The U.S. Department of Transportation on Tuesday asked Congress to end the prohibition on tolling existing interstate highways as a way of paying for their reconstruction, marking a major shift away from how the system has been funded for decades.
The proposal is part of President Barack Obama’s $302 billion infrastructure bill aimed at addressing a looming shortfall in the federal Highway Trust Fund. States are currently able to toll interstates only to add lanes, but many simply don’t have the funds they need to widen or rebuild the oldest sections of interstate, and nor does the federal government.
Transportation Secretary Anthony Foxx said Tuesday that the federal Highway Trust Fund is set to run out of cash in August, a scenario that would hurt most states. According to the American Road and Transportation Builders Association, a trade group, 31 states rely on federal funds for more than half their highway and bridge improvements.
McClatchy reported two years ago that three states _ Missouri, North Carolina and Virginia _ were considering tolls to rebuild their oldest interstates under a federal pilot program limited to three applicants. None of the states has enacted tolling on those highways, but Tuesday’s proposal would grant that option to every state.
Longtime advocates of expanded tolling lauded the proposal. Pat Jones, executive director and CEO of the International Bridge, Tunnel and Turnpike Association, noted that 35 states had used tolling as a “proven and effective option” for infrastructure improvements.
“We applaud the administration for taking the bold step of proposing to lift the ban on interstate tolling,” Jones said.
Still, the trucking industry and motorist groups renewed their opposition Tuesday. Toll opponents argue that payment collection systems are inefficient, that they raise costs for businesses and consumers and that they divert traffic to local roads that were never designed for large volumes of traffic.
The trucking industry and the U.S. Chamber of Commerce support increasing federal taxes on gasoline and diesel fuel, though the White House and Congress have shown little appetite for that. Bill Graves, president and CEO of the American Trucking Associations and a former Republican governor of Kansas, called the administration’s plan “disappointing.”
“The focus must be on real, long-term funding answers rather than repeatedly looking for the proverbial ‘nickels in the couch cushions,’” Graves said.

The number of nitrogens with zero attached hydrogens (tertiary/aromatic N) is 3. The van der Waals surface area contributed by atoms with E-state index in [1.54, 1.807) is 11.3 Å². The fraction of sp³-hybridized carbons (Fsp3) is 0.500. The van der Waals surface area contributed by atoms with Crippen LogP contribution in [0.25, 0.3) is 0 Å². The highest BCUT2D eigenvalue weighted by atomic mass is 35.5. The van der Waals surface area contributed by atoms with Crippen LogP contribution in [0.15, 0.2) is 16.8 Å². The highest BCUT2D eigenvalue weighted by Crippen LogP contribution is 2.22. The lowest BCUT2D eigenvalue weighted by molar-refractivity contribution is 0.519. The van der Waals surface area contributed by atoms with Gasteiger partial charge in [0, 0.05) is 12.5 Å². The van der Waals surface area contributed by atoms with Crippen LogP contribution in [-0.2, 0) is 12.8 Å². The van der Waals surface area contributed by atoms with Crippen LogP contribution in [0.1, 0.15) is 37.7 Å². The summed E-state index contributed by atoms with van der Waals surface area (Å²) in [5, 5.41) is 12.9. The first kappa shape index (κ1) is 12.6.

The country’s 47,000 miles of interstate highway have largely been free of tolls since the system’s creation in 1956. Its construction and maintenance was funded through a per-gallon tax on gasoline. The tax was increased only three times in its history, most recently in 1993.
The 18.4 cent tax on gasoline and the 24.4 cent tax on diesel fuel was not indexed to inflation, and construction costs have soared. But taxpayers are paying for it anyway. Since 2008, Congress has had to transfer more than $50 billion into the Highway Trust Fund from general revenues to keep the fund solvent.
The current multi-year transportation bill, known as MAP-21, expires at the end of September, and unless Congress renews it, federally funded transportation projects would stop in 2015. According to the Congressional Budget Office, Congress would have to find another $100 billion in the next six years just to maintain spending at current levels.
“Everybody is terrified about talking about how to pay for it,” said Joshua Schank, president and CEO of the Eno Center for Transportation, a Washington policy group.
Only half the funding for Obama’s four-year plan, about $150 billion, would come from existing tax revenues. A one-time windfall generated by a corporate tax overhaul would generate the balance. But state transportation departments would prefer a long-term fix.
In a study last year, the libertarian Reason Foundation pegged the cost of widening and reconstructing the interstate system at $1 trillion, and it advocated tolling as the best way to raise the funds.
Opponents note that every attempt to use the pilot program to toll existing interstates has not succeeded.
“The option for states to place tolls on existing interstate capacity has existed for 23 years, and not a single state has used tolls in this way,” said Hayes Framme, a spokesman for the
Alliance for Toll-Free Interstates, a business coalition.
But states also may have exhausted their alternatives. They’ve raised their own taxes and fees for transportation projects, but it won’t be enough to cover the loss of federal funds.
“We’ve never been in this circumstance before,” Schank said.